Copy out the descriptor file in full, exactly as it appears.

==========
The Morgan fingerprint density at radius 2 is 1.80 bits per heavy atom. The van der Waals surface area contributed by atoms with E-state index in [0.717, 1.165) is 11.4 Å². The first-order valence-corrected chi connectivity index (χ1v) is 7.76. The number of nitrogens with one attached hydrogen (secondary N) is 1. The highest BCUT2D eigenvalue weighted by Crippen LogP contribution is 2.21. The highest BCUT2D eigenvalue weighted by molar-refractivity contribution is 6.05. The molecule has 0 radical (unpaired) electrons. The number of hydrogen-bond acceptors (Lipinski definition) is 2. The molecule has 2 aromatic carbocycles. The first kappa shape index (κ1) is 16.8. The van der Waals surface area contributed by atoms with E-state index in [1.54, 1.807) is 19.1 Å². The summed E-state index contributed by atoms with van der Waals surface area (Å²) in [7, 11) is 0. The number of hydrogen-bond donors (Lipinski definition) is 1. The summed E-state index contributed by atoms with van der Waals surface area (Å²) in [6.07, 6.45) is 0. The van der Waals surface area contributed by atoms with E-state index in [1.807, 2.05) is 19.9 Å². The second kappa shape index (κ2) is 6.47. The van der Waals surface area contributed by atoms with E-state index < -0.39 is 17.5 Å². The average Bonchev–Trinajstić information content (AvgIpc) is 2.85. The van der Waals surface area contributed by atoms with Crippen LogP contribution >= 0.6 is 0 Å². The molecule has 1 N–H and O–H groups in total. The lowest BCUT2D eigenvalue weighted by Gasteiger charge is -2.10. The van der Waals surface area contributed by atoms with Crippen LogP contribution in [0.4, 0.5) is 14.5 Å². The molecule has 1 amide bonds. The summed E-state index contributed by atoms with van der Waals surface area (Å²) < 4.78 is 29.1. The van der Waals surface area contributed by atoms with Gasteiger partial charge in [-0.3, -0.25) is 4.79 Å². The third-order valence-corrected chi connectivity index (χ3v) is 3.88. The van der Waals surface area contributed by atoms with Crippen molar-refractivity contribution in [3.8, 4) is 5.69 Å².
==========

The Morgan fingerprint density at radius 2 is 1.80 bits per heavy atom. The van der Waals surface area contributed by atoms with E-state index in [0.717, 1.165) is 11.4 Å². The first-order valence-corrected chi connectivity index (χ1v) is 7.76. The number of nitrogens with one attached hydrogen (secondary N) is 1. The highest BCUT2D eigenvalue weighted by Crippen LogP contribution is 2.21. The highest BCUT2D eigenvalue weighted by molar-refractivity contribution is 6.05. The molecule has 0 radical (unpaired) electrons. The number of hydrogen-bond acceptors (Lipinski definition) is 2. The molecule has 2 aromatic carbocycles. The first kappa shape index (κ1) is 16.8. The van der Waals surface area contributed by atoms with E-state index in [1.54, 1.807) is 19.1 Å². The summed E-state index contributed by atoms with van der Waals surface area (Å²) in [7, 11) is 0. The number of hydrogen-bond donors (Lipinski definition) is 1. The summed E-state index contributed by atoms with van der Waals surface area (Å²) in [6.07, 6.45) is 0. The van der Waals surface area contributed by atoms with E-state index in [1.807, 2.05) is 19.9 Å². The second kappa shape index (κ2) is 6.47. The van der Waals surface area contributed by atoms with E-state index < -0.39 is 17.5 Å². The average Bonchev–Trinajstić information content (AvgIpc) is 2.85. The van der Waals surface area contributed by atoms with Crippen LogP contribution >= 0.6 is 0 Å². The molecule has 1 N–H and O–H groups in total. The lowest BCUT2D eigenvalue weighted by Gasteiger charge is -2.10. The van der Waals surface area contributed by atoms with Crippen LogP contribution in [0.4, 0.5) is 14.5 Å². The molecule has 1 amide bonds. The summed E-state index contributed by atoms with van der Waals surface area (Å²) < 4.78 is 29.1. The van der Waals surface area contributed by atoms with Gasteiger partial charge in [-0.3, -0.25) is 4.79 Å². The third-order valence-corrected chi connectivity index (χ3v) is 3.88. The van der Waals surface area contributed by atoms with Crippen molar-refractivity contribution in [3.8, 4) is 5.69 Å².